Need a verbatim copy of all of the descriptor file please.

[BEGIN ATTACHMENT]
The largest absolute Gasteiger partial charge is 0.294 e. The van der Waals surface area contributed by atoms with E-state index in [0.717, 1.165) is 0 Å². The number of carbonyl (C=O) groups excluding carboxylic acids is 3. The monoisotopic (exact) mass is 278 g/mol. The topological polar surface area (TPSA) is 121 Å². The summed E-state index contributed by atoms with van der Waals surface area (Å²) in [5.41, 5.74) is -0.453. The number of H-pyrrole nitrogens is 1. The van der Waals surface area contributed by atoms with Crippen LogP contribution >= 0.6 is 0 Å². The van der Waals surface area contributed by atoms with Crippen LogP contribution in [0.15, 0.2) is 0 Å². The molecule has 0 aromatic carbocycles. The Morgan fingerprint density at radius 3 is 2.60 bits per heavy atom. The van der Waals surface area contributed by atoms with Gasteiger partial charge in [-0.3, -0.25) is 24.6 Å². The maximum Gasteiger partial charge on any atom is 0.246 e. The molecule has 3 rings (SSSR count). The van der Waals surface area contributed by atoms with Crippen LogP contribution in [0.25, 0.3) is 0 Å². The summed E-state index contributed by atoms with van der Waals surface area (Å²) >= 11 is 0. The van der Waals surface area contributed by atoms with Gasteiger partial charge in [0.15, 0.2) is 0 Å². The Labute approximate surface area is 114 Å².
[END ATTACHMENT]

The largest absolute Gasteiger partial charge is 0.294 e. The van der Waals surface area contributed by atoms with E-state index in [0.717, 1.165) is 0 Å². The number of carbonyl (C=O) groups excluding carboxylic acids is 3. The monoisotopic (exact) mass is 278 g/mol. The topological polar surface area (TPSA) is 121 Å². The summed E-state index contributed by atoms with van der Waals surface area (Å²) in [5.41, 5.74) is -0.453. The number of H-pyrrole nitrogens is 1. The van der Waals surface area contributed by atoms with Crippen LogP contribution >= 0.6 is 0 Å². The van der Waals surface area contributed by atoms with Crippen LogP contribution in [0.15, 0.2) is 0 Å². The molecule has 0 aromatic carbocycles. The Morgan fingerprint density at radius 3 is 2.60 bits per heavy atom. The van der Waals surface area contributed by atoms with Gasteiger partial charge in [-0.3, -0.25) is 24.6 Å². The maximum Gasteiger partial charge on any atom is 0.246 e. The molecule has 3 rings (SSSR count). The van der Waals surface area contributed by atoms with Crippen LogP contribution in [0.25, 0.3) is 0 Å². The summed E-state index contributed by atoms with van der Waals surface area (Å²) >= 11 is 0. The van der Waals surface area contributed by atoms with Gasteiger partial charge in [0.15, 0.2) is 0 Å². The Labute approximate surface area is 114 Å².